Ordering in bbPress

June 9, 2007

Begining with a small amend: I forgot to mention in my first post that in all GSoC projects we have mentors. A mentor is an expert from the the open source organization the project is being held for, that should guide and lecture us. My Mentor is Michael Adams (his blog and his bio), from Automattic (the company that created and supports WordPress). So, Michael, greetings from your padawan. : )

Now with the main topic:

I have been looking at bbPress, which is a forum software created by the WordPress folks. It has a “forum order” mechanism which allows reordering and hierarchization at the same time. It is pretty cool and functional. It also doesn’t get in the way of the user (who is not at risk of dragging things unwillingly). It uses jQuery and Interface’s Sortable element, aparently with a little hacking, but not much.

But there is a key difference in the HTML of the forum list in bbPress and the page list in WordPress:

In bbPress a unordered list (<ul>) is used, and when a forum is a “son” of another forum, it is drawn in a nested <ul> inside the parent forum <li> element. So it is pretty easy to know (programatically) when an item is the son of another item and when you drag an item which has sons, their sons automatically go with it. This is also the usual way hierarchies that are supposed to be treated by JavaScript frameworks are represented in HTML. Bellow is a simplified HTML code a nesting of 3 levels in bbPress:

<li id="forum-1">
<div class="list-block posrel">
<strong class="sort-handle">[drag] </strong>
Root Forum
<ul id="forum-root-1">
<li id="forum-2">
<div class="list-block posrel">
<strong class="sort-handle">[drag] </strong>
Son of Root Forum
<ul id="forum-root-2">
<li id="forum-3" >
<div class="list-block posrel">
<strong class="sort-handle">[drag] </strong>
Son of Son of Root Forum

In WordPress, the page list (and all other lists, like posts, categories, etc) is drawn using an HTML table. When a page is nested to another one the only thing that indicates it is a dash (” —”) that is placed in front of the page name. There is no nesting and nothing in the element ids that indicates that a page is the parent of another. This means a lot of JavaScript hacking would have to be done to try to extend Interface’s Sortable to work in such an environment, without altering the structure of the page list HTML. Bellow is a simplified HTML code of a 2 level nesting in WordPress’ page list:

<tr class="alternate" id="page-2">
<th style="text-align: center;" scope="row">2</th>
<tr id="page-3">
<th style="text-align: center;" scope="row">3</th>
<td> — Son</td>

So, I guess in this early stage of development, I am in a crossroad and need to choose one of the following paths:

  1. Leave the HTML structure of the page list as is, and try to work around it. This would mean a lot of JavaScript hacking, specially to work with hierarchies. It could also mean not being able to achieve the same level of functionality there is in the bbPress solution. I believe ordering in the same hierarchy would be feasible, but for hierarchies I am not very optimistic and at this point have no clue on how this would be done and how much work would it be.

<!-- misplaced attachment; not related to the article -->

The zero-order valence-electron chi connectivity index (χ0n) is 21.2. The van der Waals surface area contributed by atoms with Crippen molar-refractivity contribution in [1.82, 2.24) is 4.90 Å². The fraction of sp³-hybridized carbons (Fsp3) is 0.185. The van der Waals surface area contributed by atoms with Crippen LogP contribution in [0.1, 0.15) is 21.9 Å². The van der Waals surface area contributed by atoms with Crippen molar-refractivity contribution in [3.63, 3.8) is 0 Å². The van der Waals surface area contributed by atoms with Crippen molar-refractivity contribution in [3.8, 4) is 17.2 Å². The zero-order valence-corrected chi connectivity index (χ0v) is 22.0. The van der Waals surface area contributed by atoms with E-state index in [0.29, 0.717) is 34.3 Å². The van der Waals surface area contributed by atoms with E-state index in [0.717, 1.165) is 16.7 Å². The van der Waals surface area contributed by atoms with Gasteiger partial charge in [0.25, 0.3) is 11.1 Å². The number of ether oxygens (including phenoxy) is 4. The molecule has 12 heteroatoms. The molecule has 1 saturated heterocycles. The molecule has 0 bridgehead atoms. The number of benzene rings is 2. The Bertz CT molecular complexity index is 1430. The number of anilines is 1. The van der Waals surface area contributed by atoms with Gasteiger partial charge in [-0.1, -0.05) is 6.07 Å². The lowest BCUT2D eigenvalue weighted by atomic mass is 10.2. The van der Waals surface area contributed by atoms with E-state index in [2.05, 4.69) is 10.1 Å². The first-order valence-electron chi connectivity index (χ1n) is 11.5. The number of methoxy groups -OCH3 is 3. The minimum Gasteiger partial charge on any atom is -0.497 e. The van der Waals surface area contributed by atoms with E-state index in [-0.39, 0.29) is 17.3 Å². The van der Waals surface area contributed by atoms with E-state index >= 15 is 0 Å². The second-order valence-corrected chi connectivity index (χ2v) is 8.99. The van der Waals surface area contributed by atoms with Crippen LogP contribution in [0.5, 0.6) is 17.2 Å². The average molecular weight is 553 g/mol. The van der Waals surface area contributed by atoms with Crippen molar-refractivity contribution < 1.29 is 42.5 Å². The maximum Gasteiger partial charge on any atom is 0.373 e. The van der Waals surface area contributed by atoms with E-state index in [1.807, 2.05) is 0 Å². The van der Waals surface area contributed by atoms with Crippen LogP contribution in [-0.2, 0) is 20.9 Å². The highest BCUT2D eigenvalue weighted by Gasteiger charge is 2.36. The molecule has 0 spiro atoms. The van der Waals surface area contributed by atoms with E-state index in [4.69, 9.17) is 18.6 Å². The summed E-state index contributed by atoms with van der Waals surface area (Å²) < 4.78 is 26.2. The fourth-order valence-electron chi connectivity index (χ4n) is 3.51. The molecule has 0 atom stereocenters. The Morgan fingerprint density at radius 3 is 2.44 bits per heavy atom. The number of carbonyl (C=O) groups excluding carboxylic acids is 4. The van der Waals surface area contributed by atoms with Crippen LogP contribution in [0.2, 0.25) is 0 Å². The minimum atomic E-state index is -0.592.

2. Change the structure of the page list. It would make it possible to reuse most of the bbPress JavaScript code, that is built upon Interface’s Sortable. So, if you sum it up, there is a lot of reuse. This would mean having to change the PHP code that generates the Page list, and also having to modify (slightly) the AJAX that deletes the pages. The page list appearance would also end up changing a bit, since it would now be drawn with <li>s and <div>s, but I don’t think it would represent any huge impact for the users. So, the end result would be a lot less JavaScript hacking, some easy-to-do PHP coding, a small change in the page list appearance and an interface that would be consistent with what is used on bbPress (very effective, unobtrusive and nice to use).

My choice would be to go with option number 2. I guess it would make things a lot easier and tighter. I would also have more time to extend the ordering paradigm to other parts of WordPress (Categories, for instance).

The greatest “disadvantage”, if you put it this way, is that it would be the start of a “paradigm” shift in WordPress administration HTML, where lists would start to be drawn with unordered lists instead of tables.

I would like some pointers from Michael and others from the WordPress community.



  1. Great post Bernardo.

    There’s no problem at all in changing the markup of the WordPress admin pages. So don’t let the current layout constrain your ideas/development.

    With that in mind, it’s probably best to leave the actual WordPress code alone at this stage of the project. I suggest writing a couple static HTML documents with some hierarchical content and writing the JS for that first. See what structure is the most natural and makes the code simplest. We can worry about plugging it into WP later.

    Since we’re aiming for a generic jQuery plugin rather than anything specific to WordPress, it’d be nice if the JS could handle a few different sructures. However, we are writing this for WordPress. It’s be a waste of your valuable time to make the code as generic as possible when we have a specific use in mind.

  2. Great to hear that, Michael. I am going to do what you suggested and begin the work with HTML and Javascript only. My college is about to get off my back for a while now (the semester is about to end and we’ll have some vacations), so things should begin to flow faster now, as I have more time to put into it.

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